Xanax XR is the extended-release form of the brand-name drug Xanax (alprazolam). This sedative drug is metabolized differently from the immediate-release form, Xanax, and provides different benefits to those who use it. It is important to understand what Xanax XR is, how it is used and how it is different from Xanax so that it may be used safely. Teens are using Xanax and other sedatives at increasing rates and recognizing Xanax XR use and signs of abuse may be useful in getting someone the help they need.
How Xanax XR Works
Xanax XR is a benzodiazepine that works by binding the gamma-aminobutyric acid (GABA) receptors of the brain. This creates a sedative effect and calms abnormal signaling in the brain associated with panic and anxiety disorders. Xanax XR is given as an oral tablet in doses of 0.5, 1, 2 or 3 milligrams (mg). One important aspect of a drug is the half-life, or how long it takes the body to eliminate one-half of a dose of the drug. This number can help us understand how long Xanax XR stays in your system. The half-life of Xanax XR is an average of 11.2 hours in healthy adults.
Benefits of Xanax XR
Xanax XR is a sedative and can be used as an anxiety medication for teens; it is also approved to treat panic disorders with or without agoraphobia (a fear of situations or places that can cause panic, helplessness or embarrassment). The main benefit of Xanax XR is that it is formulated for extended-release and acts on the body for a longer time compared to Xanax.
Xanax XR versus Xanax
Xanax XR and Xanax are both formulations of the drug alprazolam. They can both be used to treat panic disorders, while Xanax can be used to treat generalized anxiety disorder and anxiety associated with depression.
When comparing Xanax XR versus Xanax, the main difference is that Xanax XR is an extended-release form. This means that Xanax XR is absorbed in the body slower than Xanax. The rate of absorption mainly affects how much drug is available in the blood. Since Xanax XR is absorbed slowly, the concentration of drug in the blood is constant over five to 11 hours after taking a dose. On the other hand, Xanax is absorbed much more quickly (within one to two hours) and the concentration of drug in the blood peaks one to two hours after taking a dose.
- How Long They Stay in Your System: The half-life of a drug can be used to understand how long Xanax and Xanax XR stay in the body. The half-life for both Xanax XR and Xanax is an average of 11.2 hours in healthy adults. This means that after one dose, it will take around two days for 97% of the drug to be removed from the body.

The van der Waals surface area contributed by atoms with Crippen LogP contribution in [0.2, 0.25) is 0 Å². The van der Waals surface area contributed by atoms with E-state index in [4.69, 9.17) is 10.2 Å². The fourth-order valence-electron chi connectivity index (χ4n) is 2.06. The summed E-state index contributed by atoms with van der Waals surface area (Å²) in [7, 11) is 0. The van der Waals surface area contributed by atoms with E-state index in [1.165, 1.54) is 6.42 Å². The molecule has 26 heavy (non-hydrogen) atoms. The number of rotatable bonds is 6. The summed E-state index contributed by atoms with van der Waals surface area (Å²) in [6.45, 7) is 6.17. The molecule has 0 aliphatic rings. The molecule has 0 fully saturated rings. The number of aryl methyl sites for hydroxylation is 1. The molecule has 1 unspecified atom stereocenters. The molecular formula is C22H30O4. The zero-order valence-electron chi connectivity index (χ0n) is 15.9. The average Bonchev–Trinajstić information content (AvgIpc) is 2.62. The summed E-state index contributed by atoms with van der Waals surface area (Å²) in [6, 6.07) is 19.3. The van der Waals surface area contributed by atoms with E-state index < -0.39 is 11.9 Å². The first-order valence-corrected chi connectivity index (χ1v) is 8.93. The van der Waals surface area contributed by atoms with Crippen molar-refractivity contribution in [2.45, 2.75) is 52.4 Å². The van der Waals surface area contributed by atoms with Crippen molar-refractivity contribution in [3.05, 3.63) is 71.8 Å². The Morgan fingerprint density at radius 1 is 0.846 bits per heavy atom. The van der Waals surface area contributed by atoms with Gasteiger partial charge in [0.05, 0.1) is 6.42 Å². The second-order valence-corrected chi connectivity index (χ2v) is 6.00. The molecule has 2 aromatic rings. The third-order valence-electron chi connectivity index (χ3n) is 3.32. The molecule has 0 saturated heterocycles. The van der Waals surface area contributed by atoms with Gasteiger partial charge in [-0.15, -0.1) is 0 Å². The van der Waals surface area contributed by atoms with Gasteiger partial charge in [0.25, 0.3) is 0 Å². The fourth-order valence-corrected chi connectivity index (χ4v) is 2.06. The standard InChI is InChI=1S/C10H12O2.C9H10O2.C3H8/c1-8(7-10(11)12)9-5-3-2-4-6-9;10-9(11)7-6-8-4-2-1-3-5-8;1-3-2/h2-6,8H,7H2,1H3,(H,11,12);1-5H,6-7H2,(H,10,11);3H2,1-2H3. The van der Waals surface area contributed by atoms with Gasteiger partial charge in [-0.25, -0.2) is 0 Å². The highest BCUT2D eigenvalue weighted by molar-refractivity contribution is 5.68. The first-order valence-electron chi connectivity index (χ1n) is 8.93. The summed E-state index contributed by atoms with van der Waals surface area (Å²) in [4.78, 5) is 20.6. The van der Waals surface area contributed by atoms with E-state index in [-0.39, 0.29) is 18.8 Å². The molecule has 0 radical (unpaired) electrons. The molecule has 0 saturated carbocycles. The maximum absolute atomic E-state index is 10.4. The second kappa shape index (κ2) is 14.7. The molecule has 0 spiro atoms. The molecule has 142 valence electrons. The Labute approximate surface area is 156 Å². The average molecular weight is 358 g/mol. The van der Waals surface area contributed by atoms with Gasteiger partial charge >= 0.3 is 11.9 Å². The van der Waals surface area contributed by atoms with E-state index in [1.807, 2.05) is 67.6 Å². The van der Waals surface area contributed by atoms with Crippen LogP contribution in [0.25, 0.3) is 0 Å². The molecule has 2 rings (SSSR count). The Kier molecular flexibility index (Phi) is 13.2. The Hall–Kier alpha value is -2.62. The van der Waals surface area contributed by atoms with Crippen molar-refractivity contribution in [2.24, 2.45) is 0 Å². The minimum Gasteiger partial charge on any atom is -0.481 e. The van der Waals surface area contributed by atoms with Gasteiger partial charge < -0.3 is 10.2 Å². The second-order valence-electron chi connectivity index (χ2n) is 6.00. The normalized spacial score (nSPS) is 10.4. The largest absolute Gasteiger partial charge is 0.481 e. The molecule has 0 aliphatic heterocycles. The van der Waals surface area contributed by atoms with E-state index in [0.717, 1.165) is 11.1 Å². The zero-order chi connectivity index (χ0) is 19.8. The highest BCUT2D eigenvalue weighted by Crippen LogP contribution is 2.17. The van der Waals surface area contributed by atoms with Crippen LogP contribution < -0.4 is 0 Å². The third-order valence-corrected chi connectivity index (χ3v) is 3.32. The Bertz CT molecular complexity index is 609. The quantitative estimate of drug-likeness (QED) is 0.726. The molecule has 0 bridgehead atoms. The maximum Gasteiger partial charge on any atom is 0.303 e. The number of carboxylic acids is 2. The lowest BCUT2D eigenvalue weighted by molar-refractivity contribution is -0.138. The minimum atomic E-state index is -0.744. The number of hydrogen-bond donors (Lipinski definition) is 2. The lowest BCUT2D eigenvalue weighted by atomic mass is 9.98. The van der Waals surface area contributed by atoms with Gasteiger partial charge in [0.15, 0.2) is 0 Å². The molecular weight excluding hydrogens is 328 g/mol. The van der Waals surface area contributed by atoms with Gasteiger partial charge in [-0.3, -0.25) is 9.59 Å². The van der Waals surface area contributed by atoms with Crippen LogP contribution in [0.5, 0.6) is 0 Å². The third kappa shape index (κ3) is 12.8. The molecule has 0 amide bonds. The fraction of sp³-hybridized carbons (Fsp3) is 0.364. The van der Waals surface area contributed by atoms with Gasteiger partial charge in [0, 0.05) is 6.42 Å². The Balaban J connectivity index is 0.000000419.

- Strength: Xanax XR is available in 0.5, 1, 2 and 3 mg tablets. Xanax is available in 0.25, 0.5, 1 and 2 mg tablets. While Xanax XR and Xanax have different dosage strengths (milligrams of drug used), they have the same function and will act on the body similarly. Xanax XR is not stronger than Xanax; it does, however, stay in the blood longer and therefore provides therapeutic relief for a longer period of time.
- Addiction Potential: Xanax XR and Xanax are both classified by the Drug Enforcement Administration as Schedule IV drugs; these are drugs with low potential for abuse and low risk for dependence. However, it has been noted by the Food and Drug Administration that there is a risk for physical and psychological dependence to develop. When someone takes Xanax XR or Xanax, a sedative effect is felt that can be euphoric and act as a high. The high from Xanax XR and Xanax can become addictive and lead to dependence; dependence is when the body requires the drug to function normally.
- Side Effects: The side effects that can be experienced while taking Xanax XR and Xanax are similar. The most common side effects for Xanax and Xanax XR are drowsiness and light-headedness, due to the sedative nature of the drug. Other common side effects of Xanax XR include:
- Problems with coordination
- Difficulty speaking
- Memory problems
More serious side effects to be aware of when taking Xanax XR or Xanax include seizures and mania (increase in activity and talking) in people with depression. If Xanax XR or Xanax are used for an extended period of time and usage stops, withdrawal symptoms can develop. Withdrawal from sedatives like Xanax can be dangerous if use is stopped suddenly because seizures can occur. The safest way to stop using Xanax is under the care of a medical professional to avoid serious side effects.
Signs of Xanax Abuse
Currently in the United States, teen Xanax abuse is on the rise. The most common misconception about Xanax and other benzodiazepines is that they are “safer” alternatives to opioids. However, Xanax has the potential to become addictive and be abused; recognizing signs of Xanax abuse can be the first step in helping someone towards recovery.
Signs of Xanax addiction and abuse are:
- Dry mouth
- Heart Palpitations
- Slurred speech
If you or a loved one is seeking treatment for Xanax addiction and withdrawal, Next Generation Village can help. Contact us today to speak with a representative about plans and programs that can help treat substance use disorders as well as co-occurring mental health conditions.
Medical Disclaimer: Next Generation Village aims to improve the quality of life for people struggling with a substance use or mental health disorder with fact-based content about the nature of behavioral health conditions, treatment options, and their related outcomes. We publish material that is researched, cited, edited and reviewed by licensed medical professionals. The information we provide is not intended to be a substitute for professional medical advice, diagnosis or treatment. It should not be used in place of the advice of your physician or other qualified healthcare provider.